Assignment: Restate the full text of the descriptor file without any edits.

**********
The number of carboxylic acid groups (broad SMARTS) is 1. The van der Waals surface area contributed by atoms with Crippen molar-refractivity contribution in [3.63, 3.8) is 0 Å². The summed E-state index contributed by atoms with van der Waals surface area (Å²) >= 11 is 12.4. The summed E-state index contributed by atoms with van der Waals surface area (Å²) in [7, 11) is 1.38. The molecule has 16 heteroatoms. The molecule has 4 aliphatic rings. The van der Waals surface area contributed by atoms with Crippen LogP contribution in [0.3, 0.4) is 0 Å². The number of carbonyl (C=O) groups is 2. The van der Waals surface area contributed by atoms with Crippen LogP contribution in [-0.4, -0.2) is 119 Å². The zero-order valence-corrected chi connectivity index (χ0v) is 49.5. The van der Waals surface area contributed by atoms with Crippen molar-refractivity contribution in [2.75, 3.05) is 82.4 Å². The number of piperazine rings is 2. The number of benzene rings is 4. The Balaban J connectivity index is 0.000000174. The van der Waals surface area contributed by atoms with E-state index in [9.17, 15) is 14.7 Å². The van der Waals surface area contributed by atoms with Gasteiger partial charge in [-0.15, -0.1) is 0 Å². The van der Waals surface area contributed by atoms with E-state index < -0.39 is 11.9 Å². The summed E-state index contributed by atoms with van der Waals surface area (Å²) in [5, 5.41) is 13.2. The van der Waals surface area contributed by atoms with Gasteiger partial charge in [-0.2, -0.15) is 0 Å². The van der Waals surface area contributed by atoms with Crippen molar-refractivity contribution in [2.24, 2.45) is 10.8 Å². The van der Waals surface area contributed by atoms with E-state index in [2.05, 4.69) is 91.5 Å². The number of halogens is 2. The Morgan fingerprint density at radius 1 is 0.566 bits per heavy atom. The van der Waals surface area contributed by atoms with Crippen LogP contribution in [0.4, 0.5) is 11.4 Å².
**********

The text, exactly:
The number of carboxylic acid groups (broad SMARTS) is 1. The van der Waals surface area contributed by atoms with Crippen molar-refractivity contribution in [3.63, 3.8) is 0 Å². The summed E-state index contributed by atoms with van der Waals surface area (Å²) >= 11 is 12.4. The summed E-state index contributed by atoms with van der Waals surface area (Å²) in [7, 11) is 1.38. The molecule has 16 heteroatoms. The molecule has 4 aliphatic rings. The van der Waals surface area contributed by atoms with Crippen LogP contribution in [0.3, 0.4) is 0 Å². The number of carbonyl (C=O) groups is 2. The van der Waals surface area contributed by atoms with Crippen LogP contribution in [-0.4, -0.2) is 119 Å². The zero-order valence-corrected chi connectivity index (χ0v) is 49.5. The van der Waals surface area contributed by atoms with Crippen molar-refractivity contribution in [2.75, 3.05) is 82.4 Å². The number of piperazine rings is 2. The number of benzene rings is 4. The Balaban J connectivity index is 0.000000174. The van der Waals surface area contributed by atoms with E-state index in [9.17, 15) is 14.7 Å². The van der Waals surface area contributed by atoms with Gasteiger partial charge in [-0.15, -0.1) is 0 Å². The van der Waals surface area contributed by atoms with E-state index < -0.39 is 11.9 Å². The summed E-state index contributed by atoms with van der Waals surface area (Å²) in [5, 5.41) is 13.2. The van der Waals surface area contributed by atoms with Gasteiger partial charge in [-0.2, -0.15) is 0 Å². The van der Waals surface area contributed by atoms with Crippen molar-refractivity contribution in [2.24, 2.45) is 10.8 Å². The van der Waals surface area contributed by atoms with E-state index in [2.05, 4.69) is 91.5 Å². The number of halogens is 2. The Morgan fingerprint density at radius 1 is 0.566 bits per heavy atom. The van der Waals surface area contributed by atoms with Crippen LogP contribution in [0.4, 0.5) is 11.4 Å².